A Compelling Thriller Ends Poorly

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A young wife in a foreign city fears that a creepy neighbor is stalking her. Watcher is a dark and atmospheric thriller steeped in uncertainty. The protagonist succumbs to paranoia in her isolation. Her husband is always at work. She’s stuck to her own devices in a strange and unfamiliar place. Does the shadowy figure at the window know her every move? Are those footsteps behind her? The narrative uses fear as a dagger that slowly twists. The watcher will have you hooked until an utterly disappointing climax. It devolves to predictability after a superb initial set-up.

Julia (Maika Monroe) moves to Bucharest, Romania, with her husband, Francis (Karl Glusman). He returns to his home country after getting a promotion. They settle into a spacious apartment in an old building. Julia doesn’t know the language. She tries to learn while home alone during the day. Julia notices that a man (Burn Gorman) who lives across the street is always looking at her window. Meanwhile, the city is already tense due to a series of unsolved murders. Four women have been brutally killed in a grisly manner.

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Julia continues to be unnerved by the neighbour’s constant watching. She’s stunned when he starts to follow her. Francis tries to help her resolve the situation. Julia feels he doesn’t believe her. Julia’s apprehension grows as she investigates her perceived stalker further. Francis offers a different viewpoint. She’s letting her imagination run wild. Julia wonders if she’s being irrational. Could she be jumping to conclusions? Or is she in the crosshairs of a sinister figure?

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Chloe Okuno’s Feature Film Debut

Writer/director Chloe Okuno channels Hitchcock in her feature film debut. Most of the action takes place in the apartment. Julia struggles with her loneliness. The man across the street becomes an ominous presence. Every knock at the door makes her jump. Her inability to communicate effectively increases the tension. Okuno makes great use of shadows, light, and subtle noises. You can sense the dread building as the story progresses.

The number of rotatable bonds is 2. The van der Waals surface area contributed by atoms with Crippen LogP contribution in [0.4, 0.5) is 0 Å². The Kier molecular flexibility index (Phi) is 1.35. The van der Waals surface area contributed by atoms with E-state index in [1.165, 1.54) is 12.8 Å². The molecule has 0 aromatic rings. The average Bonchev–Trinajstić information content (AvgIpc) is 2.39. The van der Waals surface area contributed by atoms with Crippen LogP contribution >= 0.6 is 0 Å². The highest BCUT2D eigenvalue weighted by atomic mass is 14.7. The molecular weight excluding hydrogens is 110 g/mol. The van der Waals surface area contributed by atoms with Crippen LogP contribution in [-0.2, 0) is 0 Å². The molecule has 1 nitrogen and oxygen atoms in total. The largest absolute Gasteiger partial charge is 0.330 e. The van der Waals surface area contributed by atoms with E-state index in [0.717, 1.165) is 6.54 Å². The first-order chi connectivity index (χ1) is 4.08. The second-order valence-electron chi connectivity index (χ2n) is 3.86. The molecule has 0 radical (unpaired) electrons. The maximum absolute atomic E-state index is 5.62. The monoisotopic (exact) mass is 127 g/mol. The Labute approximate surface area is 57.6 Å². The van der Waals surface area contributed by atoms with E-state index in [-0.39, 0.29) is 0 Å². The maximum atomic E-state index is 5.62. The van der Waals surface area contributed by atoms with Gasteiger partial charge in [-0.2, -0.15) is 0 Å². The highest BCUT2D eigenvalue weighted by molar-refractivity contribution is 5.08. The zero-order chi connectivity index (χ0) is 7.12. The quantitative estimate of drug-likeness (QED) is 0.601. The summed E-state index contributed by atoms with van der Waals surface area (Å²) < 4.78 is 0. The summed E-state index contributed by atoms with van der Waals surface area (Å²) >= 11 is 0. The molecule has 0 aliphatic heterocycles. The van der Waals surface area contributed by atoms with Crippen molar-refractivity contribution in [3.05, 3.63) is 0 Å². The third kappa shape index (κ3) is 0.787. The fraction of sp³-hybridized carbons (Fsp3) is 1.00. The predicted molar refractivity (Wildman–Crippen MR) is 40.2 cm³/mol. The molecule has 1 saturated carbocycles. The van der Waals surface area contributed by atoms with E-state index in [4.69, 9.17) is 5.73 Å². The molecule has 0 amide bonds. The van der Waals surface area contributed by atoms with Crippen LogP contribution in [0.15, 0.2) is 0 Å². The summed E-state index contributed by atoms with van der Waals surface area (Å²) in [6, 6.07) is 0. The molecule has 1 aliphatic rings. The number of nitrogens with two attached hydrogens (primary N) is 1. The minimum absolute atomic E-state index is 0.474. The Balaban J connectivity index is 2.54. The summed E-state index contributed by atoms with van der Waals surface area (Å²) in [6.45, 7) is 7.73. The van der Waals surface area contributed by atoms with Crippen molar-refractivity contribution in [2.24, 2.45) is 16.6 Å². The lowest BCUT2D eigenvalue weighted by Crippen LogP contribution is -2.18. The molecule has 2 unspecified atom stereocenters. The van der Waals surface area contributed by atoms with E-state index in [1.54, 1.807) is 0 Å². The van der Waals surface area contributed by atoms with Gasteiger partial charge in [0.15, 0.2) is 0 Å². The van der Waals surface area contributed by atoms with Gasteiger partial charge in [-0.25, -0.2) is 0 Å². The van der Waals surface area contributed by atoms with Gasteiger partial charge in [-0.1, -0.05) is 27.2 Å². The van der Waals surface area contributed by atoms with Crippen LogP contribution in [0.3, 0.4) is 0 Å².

Monroe carries the film with her performance. Everything is seen from Julia’s point of view. The character tries to make the best of an uncomfortable situation. She’s in Bucharest to support her husband’s career but becomes the odd woman out with his co-workers. Several scenes have no dialogue. Julia’s realization that something is wrong happens in quiet. Monroe’s reactions are critical to the rising action. This is especially important when Julia decides to turn the tables on the mysterious figure.

Emmy-nominated composer Nathan Halpern (The Rider, Swallow) deserves sizable credit for establishing a suspenseful mood. His score is a vital component of Julia’s emotional descent. Halpern’s notes linger as her anxiety increases. The music then picks up speed as the second act takes shape. Julia’s resolve is accompanied by a noticeable change in tempo. Halpern adds pressure at key moments.

Watcher has a deflating conclusion. The brilliance of the first two acts fizzles out. Okuno loses creative juice at the worst possible moment. It’s not enough to tank the entire film but comes darn close. I had high expectations and was let down.

Watcher is a production of Image Nation Abu Dhabi, Spooky Pictures, AGC Studios, and Lost City. It will have a June 3rd theatrical release from IFC Midnight and Shudder.

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